Tuesday, June 19, 2012

Musical Chickens

Remember those sweet little chicks we purchased a little while back?


 We bought nine because we know some of our hens are aging out of laying and we wanted to have a younger generation contribute.  We initially planned on keeping six of the nine and selling the other three to friends who wanted to add a few more to their flock without have to worry about setting up for small chicks (heat lamp, secure housing, etc.).

Well, those little dearies grew up.  The kids were (for the first time) brave enough (and interested enough) to continue holding them beyond the wee-chick stage.  So, for the first time ever, we had tame chicks, now pullets.  The weekend our friends took their chicks home one of our Buff Orpingtons hatched out six chicks.  We haven't had a hen successfully hatch out chicks in awhile.  And, the times they have, three was the most, no matter how many eggs they were setting on.  We were thrilled, but that meant even more chicks.


Jamey moved them to the nursery box in the chicken house (a 3x3 foot wooden box with a chicken wire lid complete with their own food, water and straw) to give them their own space.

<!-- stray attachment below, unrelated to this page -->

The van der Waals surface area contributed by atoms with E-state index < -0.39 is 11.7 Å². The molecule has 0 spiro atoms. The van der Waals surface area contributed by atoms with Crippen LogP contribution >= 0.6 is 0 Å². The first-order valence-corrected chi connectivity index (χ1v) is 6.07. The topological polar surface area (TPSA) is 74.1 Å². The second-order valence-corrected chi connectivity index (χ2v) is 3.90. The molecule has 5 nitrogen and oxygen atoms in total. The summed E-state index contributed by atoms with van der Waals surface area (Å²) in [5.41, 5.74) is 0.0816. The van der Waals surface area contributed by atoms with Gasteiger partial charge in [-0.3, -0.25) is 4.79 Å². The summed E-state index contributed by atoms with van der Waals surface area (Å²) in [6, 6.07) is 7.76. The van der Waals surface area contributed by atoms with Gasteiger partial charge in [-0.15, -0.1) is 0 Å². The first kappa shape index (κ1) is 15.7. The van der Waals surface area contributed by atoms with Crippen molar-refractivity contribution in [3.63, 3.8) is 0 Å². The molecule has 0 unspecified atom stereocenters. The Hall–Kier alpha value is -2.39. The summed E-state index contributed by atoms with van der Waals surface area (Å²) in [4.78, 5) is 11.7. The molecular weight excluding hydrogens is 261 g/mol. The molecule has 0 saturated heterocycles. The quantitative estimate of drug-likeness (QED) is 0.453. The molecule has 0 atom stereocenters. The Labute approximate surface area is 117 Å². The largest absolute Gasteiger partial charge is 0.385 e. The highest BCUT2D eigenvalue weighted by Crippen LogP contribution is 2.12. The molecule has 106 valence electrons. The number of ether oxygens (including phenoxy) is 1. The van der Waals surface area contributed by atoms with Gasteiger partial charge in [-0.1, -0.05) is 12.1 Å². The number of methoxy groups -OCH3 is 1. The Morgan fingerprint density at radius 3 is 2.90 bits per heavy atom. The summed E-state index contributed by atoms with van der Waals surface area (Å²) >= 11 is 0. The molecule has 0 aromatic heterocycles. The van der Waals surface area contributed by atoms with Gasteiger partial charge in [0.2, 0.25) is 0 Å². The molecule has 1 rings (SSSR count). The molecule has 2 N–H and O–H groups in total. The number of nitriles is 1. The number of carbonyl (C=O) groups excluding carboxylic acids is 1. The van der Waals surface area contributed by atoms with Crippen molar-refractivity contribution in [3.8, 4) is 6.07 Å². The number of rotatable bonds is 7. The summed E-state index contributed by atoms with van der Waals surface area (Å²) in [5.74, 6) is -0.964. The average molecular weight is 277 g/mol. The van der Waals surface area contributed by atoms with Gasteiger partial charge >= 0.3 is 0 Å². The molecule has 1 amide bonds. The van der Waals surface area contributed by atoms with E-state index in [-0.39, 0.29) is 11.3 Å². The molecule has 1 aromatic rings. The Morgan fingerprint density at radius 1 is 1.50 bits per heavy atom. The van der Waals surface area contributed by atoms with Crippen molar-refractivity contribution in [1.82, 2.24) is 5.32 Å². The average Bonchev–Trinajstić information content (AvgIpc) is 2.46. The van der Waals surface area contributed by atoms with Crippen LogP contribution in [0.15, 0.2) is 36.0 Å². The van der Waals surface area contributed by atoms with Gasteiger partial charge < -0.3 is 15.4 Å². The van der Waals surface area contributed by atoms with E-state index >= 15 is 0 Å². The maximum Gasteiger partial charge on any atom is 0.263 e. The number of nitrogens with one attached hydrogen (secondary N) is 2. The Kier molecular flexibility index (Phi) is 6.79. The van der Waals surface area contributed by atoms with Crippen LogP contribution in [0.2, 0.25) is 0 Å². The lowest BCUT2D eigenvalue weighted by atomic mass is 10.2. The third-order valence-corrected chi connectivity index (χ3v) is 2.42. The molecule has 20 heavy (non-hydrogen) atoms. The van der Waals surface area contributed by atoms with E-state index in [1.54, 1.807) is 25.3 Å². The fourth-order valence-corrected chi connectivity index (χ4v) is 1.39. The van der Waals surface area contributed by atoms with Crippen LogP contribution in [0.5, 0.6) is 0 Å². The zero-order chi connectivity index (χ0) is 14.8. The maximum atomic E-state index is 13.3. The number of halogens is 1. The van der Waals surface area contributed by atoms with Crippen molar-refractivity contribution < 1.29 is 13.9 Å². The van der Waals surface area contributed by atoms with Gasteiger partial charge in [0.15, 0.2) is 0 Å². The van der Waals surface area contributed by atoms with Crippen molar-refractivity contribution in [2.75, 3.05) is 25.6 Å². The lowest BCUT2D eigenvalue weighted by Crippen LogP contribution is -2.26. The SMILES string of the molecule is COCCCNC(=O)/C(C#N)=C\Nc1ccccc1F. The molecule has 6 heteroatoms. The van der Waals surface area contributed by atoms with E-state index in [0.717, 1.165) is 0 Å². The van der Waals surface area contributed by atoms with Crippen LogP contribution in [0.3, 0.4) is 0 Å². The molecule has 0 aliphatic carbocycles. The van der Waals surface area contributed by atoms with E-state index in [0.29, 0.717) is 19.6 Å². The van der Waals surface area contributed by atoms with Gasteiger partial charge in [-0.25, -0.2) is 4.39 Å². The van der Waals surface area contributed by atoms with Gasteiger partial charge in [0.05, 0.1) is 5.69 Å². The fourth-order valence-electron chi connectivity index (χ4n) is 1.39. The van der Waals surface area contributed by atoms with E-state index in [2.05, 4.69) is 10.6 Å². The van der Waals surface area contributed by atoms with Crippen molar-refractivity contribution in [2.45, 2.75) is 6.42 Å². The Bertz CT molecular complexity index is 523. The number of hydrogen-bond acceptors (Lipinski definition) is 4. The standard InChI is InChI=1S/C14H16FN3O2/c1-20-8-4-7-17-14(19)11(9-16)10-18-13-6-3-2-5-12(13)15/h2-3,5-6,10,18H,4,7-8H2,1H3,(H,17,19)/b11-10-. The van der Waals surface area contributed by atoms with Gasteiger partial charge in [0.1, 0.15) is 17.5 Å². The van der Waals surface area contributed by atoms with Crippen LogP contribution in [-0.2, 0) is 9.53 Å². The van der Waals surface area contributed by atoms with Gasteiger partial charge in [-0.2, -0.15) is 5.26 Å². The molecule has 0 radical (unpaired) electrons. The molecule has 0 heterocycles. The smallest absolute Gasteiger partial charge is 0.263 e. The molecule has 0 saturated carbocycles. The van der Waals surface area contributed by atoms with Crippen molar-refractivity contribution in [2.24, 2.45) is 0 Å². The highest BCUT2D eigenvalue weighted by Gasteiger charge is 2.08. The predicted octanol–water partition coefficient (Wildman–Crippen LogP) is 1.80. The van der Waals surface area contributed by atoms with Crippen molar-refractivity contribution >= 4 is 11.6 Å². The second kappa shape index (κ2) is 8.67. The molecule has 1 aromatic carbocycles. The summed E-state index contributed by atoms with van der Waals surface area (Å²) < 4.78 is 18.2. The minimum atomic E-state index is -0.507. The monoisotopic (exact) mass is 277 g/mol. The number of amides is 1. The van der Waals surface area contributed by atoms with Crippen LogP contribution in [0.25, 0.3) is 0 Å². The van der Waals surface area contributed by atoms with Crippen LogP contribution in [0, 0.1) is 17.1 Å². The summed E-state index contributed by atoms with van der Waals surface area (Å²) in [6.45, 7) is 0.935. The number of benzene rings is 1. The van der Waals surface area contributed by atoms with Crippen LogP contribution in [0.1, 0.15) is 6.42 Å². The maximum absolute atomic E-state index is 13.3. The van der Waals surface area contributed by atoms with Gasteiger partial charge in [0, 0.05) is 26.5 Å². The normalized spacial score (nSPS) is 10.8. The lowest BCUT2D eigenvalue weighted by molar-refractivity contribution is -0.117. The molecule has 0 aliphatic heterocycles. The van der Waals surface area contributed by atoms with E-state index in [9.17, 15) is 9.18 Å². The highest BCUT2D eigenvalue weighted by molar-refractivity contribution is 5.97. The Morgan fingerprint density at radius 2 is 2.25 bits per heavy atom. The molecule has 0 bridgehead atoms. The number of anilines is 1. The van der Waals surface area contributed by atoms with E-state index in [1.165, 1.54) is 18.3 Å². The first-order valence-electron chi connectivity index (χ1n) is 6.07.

The pullets (still in the chicken tractor) were still too small to move out into the chicken yard with the adults.  They would've been chased through the fence mighty quick, so we called up said friends and asked if they wanted some more pullets.  Thankfully they and friends of theirs did, so they came and picked up all but one of the pullets.  The one they left behind had become Sam's pet.  She was the tamest of the bunch, allowing Sam and the rest of us to hold her, sometimes even falling asleep in our arms.

We were happy to move the hen and her chicks into the tractor and hoped the lone pullet could co-exist with them there.  Within the first 5 minutes, the hen attacked the pullet three times and the pullet attacked one of the chicks once.  Sam was in tears and the rest of us couldn't stand it either.


 So.  At this point, we have a hen and six chicks in the chicken tractor, about 25 hens and one rooster in the chicken yard and the pullet who lives in our yard.  The pullet has been named Hilda (by Sam).  Sam takes her into the hen house at night where she may or may not sleep- every morning when we wake up, she's already in the yard, happy to explore and peck about on her own.

She adores people.  She follows us around, practically asking to be held.   When Miriam holds her, she sways back and forth as if she's holding a fussy baby.  She even followed us into the house when we got home from church one Sunday (and was quickly redirected outside).


I think all the moves are done for awhile.  My head was starting to spin.